Black Cohosh and Breast Cancer Risk

Many menopausal women seek relief from symptoms like hot flashes, heart palpitations, mood swings, and sleepless nights. For some, this search leads to hormone-related supplements (HRSs) – many of which contain phytoestrogens, plant-derived hormones that are chemically similar to the human estrogens in decline during menopause.

But can the use of these supplements make a difference – good or bad – in a woman’s likelihood of developing breast cancer, which is also largely regulated by estrogen?

No change in risk seen in most supplements

A study conducted by a team from the University of Pennsylvania Center for Clinical Epidemiology and Biostatistics* looked at 949 breast cancer patients and 1,524 women who had never had the disease. The women, all from the Philadelphia area, were either Caucasian or African-American.

On a one-time questionnaire, each woman was asked to list up to five of the following HRSs she had used at least three times a week for at least one month prior to her diagnosis (for the breast cancer patients) or prior to the date she was screened for study participation (for the women without cancer):

Black cohosh
Dong quai
Red clover
Soy medications
Steroid creams
Yam creams

In addition to taking thorough medical, reproductive, family and lifestyle histories, researchers also collected comprehensive demographic data from each woman.

Fifteen of the17 supplements revealed no significant relationship to breast cancer risk one way or the other. However, black cohosh, a perennial herb native to North America, as well as Remifemin, an herbal preparation derived from black cohosh, did yield some interesting data.
Black cohosh: “We do believe there’s an effect”

The research team estimates that the women who reported using black cohosh and/or Remifemin had a 61 percent lower risk of developing breast cancer than the women who did not use either of these supplements, says principal investigator Timothy R. Rebbeck, PhD.

It’s important, however, to keep two things in mind: There was no way of knowing exactly how much black cohosh and/or Remifemin the women used – or for how long they used it.

“Although they’re usually pretty mild, these herbal preparations typically have no standard labeling, regulation, dosage recommendations, or even information about what other compounds are in them,” says Rebbeck.

And because the women were asked simply whether or not they had used any of the HRSs for at least four weeks, a response of yes could mean that a woman could have used a small amount of an HRS for three months – or a large amount for ten years. In fact, the active ingredient in black cohosh hasn’t even been positively identified.

Therefore, “the results are significant but one should be aware of the error associated with the exposure measurement,” says Rebbeck, adding that he knows of no meaningful toxicities associated with any of the HRSs investigated in the study.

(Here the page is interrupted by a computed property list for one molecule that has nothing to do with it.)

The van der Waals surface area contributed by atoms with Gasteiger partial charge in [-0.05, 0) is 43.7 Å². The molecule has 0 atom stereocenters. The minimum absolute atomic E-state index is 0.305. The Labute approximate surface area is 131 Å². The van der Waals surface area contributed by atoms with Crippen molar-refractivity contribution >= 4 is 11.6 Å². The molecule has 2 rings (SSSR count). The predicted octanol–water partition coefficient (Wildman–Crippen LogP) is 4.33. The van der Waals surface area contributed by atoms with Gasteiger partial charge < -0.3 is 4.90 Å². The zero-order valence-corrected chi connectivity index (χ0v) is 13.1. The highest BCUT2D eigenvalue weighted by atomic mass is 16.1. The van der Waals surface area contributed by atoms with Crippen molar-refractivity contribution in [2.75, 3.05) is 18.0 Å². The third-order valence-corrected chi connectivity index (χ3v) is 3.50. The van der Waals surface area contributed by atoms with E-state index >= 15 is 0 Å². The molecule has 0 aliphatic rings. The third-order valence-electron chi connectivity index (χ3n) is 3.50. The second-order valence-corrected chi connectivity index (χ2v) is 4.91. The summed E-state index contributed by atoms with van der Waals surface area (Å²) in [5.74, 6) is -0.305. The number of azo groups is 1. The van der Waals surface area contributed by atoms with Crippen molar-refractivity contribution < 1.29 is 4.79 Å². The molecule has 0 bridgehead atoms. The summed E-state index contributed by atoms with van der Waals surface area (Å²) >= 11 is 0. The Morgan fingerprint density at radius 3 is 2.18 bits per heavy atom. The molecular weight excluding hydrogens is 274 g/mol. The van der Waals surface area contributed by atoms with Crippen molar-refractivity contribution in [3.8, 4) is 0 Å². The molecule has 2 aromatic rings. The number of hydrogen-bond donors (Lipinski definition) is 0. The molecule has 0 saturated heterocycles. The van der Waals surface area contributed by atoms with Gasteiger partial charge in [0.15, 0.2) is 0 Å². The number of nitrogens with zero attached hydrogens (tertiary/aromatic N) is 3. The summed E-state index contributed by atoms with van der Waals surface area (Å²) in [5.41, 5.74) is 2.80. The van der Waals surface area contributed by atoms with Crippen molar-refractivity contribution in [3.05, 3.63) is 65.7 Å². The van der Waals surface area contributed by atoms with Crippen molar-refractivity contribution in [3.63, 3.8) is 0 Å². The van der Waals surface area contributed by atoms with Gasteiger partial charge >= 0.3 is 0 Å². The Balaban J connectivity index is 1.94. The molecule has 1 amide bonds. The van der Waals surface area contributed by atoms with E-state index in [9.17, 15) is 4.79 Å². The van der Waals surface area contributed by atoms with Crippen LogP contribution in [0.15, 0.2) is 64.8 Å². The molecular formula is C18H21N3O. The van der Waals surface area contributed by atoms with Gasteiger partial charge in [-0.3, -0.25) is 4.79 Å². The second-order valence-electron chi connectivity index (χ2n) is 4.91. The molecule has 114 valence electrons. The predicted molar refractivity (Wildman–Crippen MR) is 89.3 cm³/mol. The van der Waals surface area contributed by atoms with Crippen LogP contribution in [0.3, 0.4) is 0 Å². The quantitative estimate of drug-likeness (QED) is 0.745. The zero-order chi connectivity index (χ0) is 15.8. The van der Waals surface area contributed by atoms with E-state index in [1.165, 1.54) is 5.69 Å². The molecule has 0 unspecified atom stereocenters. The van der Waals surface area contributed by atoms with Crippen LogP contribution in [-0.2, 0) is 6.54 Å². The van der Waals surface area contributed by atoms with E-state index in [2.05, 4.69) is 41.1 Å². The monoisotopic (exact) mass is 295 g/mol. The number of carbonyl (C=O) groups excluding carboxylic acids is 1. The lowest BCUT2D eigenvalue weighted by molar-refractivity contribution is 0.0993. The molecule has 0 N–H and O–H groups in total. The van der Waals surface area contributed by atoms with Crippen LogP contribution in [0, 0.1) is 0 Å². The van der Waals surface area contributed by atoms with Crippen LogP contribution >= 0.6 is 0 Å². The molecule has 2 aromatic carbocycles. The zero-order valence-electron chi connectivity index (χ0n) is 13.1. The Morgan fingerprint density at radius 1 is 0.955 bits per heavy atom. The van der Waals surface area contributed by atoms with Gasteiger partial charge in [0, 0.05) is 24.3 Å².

Although the data showed no differences in breast cancer risk between the Caucasian and African-American study participants – perhaps because the sample size was too small – African-Americans were significantly more likely to have used HRSs.

 “We do believe that black cohosh has an effect on reducing breast cancer risk, but our data don’t give us a good estimate of the magnitude of this effect,” Rebbeck says.

Because there is still so much to be understood about HRSs, he cautions women against relying on any herbal preparation as their sole means of breast cancer prevention.

“One of the dangers is that people sometimes think, ‘I’m taking cohosh, so I don’t have to do anything else,’” he says. “But not doing the other things – like getting regular mammography screenings – is what can hurt you. Herbal preparations are at best additions – not alternatives – to standard prevention methods.”

As always, people should speak with their doctors before taking any herbal preparations or supplements.

“Our current cancer-prevention tools are pretty good, and some of them do work, but we need to spend more time thinking about creative ways of preventing cancer and giving people options,” Rebbeck says. “These ways might include alternative medicines that may be less toxic than some of what’s out there now.”

“Maybe there’s something in these herbal compounds that could be a valuable addition to our cancer prevention medicine chest, but we need to do many more studies before we know what this something is.”

* Rebbeck, TR, et al., A Retrospective Case-Control Study of the Use of Hormone-Related Supplements and Association with Breast Cancer. Int J Cancer, 2007 Apr 1; 120(7):1523-8.

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